Materials science is behind some of the most important technologies that underpin key industries such as energy, electronics and manufacturing. City University of Hong Kong (CityU) has established the first department in Hong Kong devoted to materials science as part of its vision to promote the improvement of materials in the city and beyond, to create a better world by solving global challenges.
Converting greenhouse gas to fuel
Scientists are searching for creative ways to convert undesirable compounds into useful ones. One example of these efforts is a new photocatalyst developed by a team of international researchers led by Yun-hau Ng, associate professor in the School of Energy and Environment, as reported recently in Angewandte Chemie International Edition. The photocatalyst can use sunlight to produce methane fuel (CH4) from carbon dioxide at roughly twice the normal rate. It will not only produce methane fuel more efficiently but will also help to reduce carbon dioxide levels, thereby contributing to combating global warming. With the ultimate goal of converting carbon dioxide emissions into green fuels, the team is continuing to work on boosting the production rate of methane and exploring ways to scale up the synthesis of both the catalyst and reactor systems.
Efficient light emission and energy supply
After developing a two-dimensional (2D) perovskite material for application in light-emitting diodes (LEDs), Andrey Rogach, chair professor at the Department of Materials Science and Engineering at CityU, and his team, in collaboration with the University of Shanghai, have created one of the most efficient and bright LEDs based on such materials, by developing a new way to increase both energy funnelling and light emission in 2D perovskites; the study was published in Nature Communications.
CityU scientists have also developed a novel method for realizing high-efficiency perovskite solar cells that boast enhanced stability and minimize lead leakage. This paves the way for real-life applications of perovskite photovoltaic technology. Published in Nature Nanotechnology, the study was co-led by Alex Jen Kwan-yue, chair professor of chemistry and materials science, as well as Zhengtao Xu and Zonglong Zhu from the Department of Chemistry.
Diamond as the next-generation material for microelectronics
Renowned for its hardness, diamond has been widely applied in industrial processes such as cutting, drilling and grinding. It is also an extraordinary semiconductor because of its ultrahigh thermal conduction, exceptional charge carrier mobility, high breakdown strength and ultrawide band gap. However, compared with silicon, it has been challenging to dope diamond so that it can be used in electronic and optoelectronic applications. Thinking outside the box, a joint research team led by Yang Lu from CityU has discovered how to modulate its electronic properties by elastically stretching microfabricated diamond structures. This finding, which was published in Science, has demonstrated for the first time how a nanomechanical approach can realize ultralarge, uniform tensile elastic straining of diamond arrays. It has also shown the potential of ‘strained diamonds’ as promising candidates for advanced functional devices in microelectronics, photonics and quantum-information technologies.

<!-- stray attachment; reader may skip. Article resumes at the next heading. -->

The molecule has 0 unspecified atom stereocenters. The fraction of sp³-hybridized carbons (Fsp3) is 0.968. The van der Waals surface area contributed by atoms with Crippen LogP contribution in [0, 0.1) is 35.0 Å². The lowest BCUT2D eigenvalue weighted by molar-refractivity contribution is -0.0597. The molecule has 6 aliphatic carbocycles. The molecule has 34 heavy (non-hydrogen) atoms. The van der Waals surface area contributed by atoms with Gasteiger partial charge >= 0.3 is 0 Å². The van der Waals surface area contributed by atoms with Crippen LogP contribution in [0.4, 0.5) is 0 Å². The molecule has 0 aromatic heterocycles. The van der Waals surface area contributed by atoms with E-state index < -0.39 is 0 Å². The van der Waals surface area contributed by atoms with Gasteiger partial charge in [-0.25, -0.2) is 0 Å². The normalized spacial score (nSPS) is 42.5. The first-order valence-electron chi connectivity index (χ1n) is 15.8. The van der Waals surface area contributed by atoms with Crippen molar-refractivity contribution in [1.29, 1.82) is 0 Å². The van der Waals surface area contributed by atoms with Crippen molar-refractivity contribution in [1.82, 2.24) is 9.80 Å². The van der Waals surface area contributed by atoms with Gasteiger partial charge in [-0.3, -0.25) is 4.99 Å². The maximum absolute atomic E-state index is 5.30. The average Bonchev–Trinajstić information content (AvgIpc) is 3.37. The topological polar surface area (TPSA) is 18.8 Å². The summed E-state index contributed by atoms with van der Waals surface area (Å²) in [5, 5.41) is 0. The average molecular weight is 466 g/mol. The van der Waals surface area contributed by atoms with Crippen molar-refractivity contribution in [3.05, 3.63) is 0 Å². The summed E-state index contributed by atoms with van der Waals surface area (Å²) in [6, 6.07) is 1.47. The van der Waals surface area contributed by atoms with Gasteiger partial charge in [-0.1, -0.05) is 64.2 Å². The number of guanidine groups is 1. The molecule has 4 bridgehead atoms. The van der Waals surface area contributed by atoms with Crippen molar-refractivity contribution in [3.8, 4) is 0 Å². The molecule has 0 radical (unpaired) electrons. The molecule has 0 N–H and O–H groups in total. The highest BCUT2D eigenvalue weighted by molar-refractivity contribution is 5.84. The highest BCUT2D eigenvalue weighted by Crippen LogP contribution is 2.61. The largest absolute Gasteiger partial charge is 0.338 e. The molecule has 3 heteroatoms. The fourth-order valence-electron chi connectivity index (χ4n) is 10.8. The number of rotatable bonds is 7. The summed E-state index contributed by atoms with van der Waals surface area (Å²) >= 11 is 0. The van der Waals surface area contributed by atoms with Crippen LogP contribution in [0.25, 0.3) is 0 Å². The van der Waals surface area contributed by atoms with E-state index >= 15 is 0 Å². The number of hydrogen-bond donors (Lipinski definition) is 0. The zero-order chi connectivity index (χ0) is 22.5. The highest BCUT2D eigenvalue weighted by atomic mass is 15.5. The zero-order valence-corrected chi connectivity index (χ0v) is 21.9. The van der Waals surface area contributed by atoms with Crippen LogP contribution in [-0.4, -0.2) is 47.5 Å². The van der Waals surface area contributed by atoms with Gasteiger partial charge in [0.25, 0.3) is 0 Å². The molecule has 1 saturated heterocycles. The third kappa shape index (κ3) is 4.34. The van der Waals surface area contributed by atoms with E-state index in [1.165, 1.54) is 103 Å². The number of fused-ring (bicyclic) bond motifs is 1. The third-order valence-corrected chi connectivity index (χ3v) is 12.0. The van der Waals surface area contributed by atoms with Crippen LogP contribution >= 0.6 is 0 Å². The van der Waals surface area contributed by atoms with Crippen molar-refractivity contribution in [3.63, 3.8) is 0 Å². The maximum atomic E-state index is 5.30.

Preparing pure metastable 2D nanomaterials
In a study recently published in Nature Materials, a joint research project led by Hua Zhang, Herman Hu Chair Professor of Nanomaterials in CityU, mainly in collaboration with Nanyang Technological University, Singapore, reports a general synthetic method for large-scale preparation of emerging metastable 2D transition metal dichalcogenides (TMDs).
Large, high-quality crystals are critical for studying the intrinsic physicochemical properties of nanomaterials. In particular, group-VIB TMDs with the 1T’ phase have been attracting attention in recent years for their superior performance in optoelectronics, catalysis, energy storage and superconductivity. But it has been highly challenging to prepare pure samples of these TMDs because their crystal phases are metastable.
Now, Zhang’s team has determined four crystal structures of these TMDs using single-crystal X-ray diffraction based on high-quality crystals — a discovery that is significant for materials scientists, crystallographers, physicists and chemists. This work greatly expands the scope of phase engineering of nanomaterials and paves the way for future exploration of phase-dependent physicochemical properties and applications of nanomaterials.
CityU’s vision is to enhance life through research. Its commitment to this vision is illustrated by the launching of the largest (HK$500 million) university-based entrepreneurship programme in Asia, namely HK Tech 300. Through this programme, CityU intends not only to nurture students’ entrepreneurship but also to promote knowledge transfer to make a significant and visible impact on society through outstanding research achievements.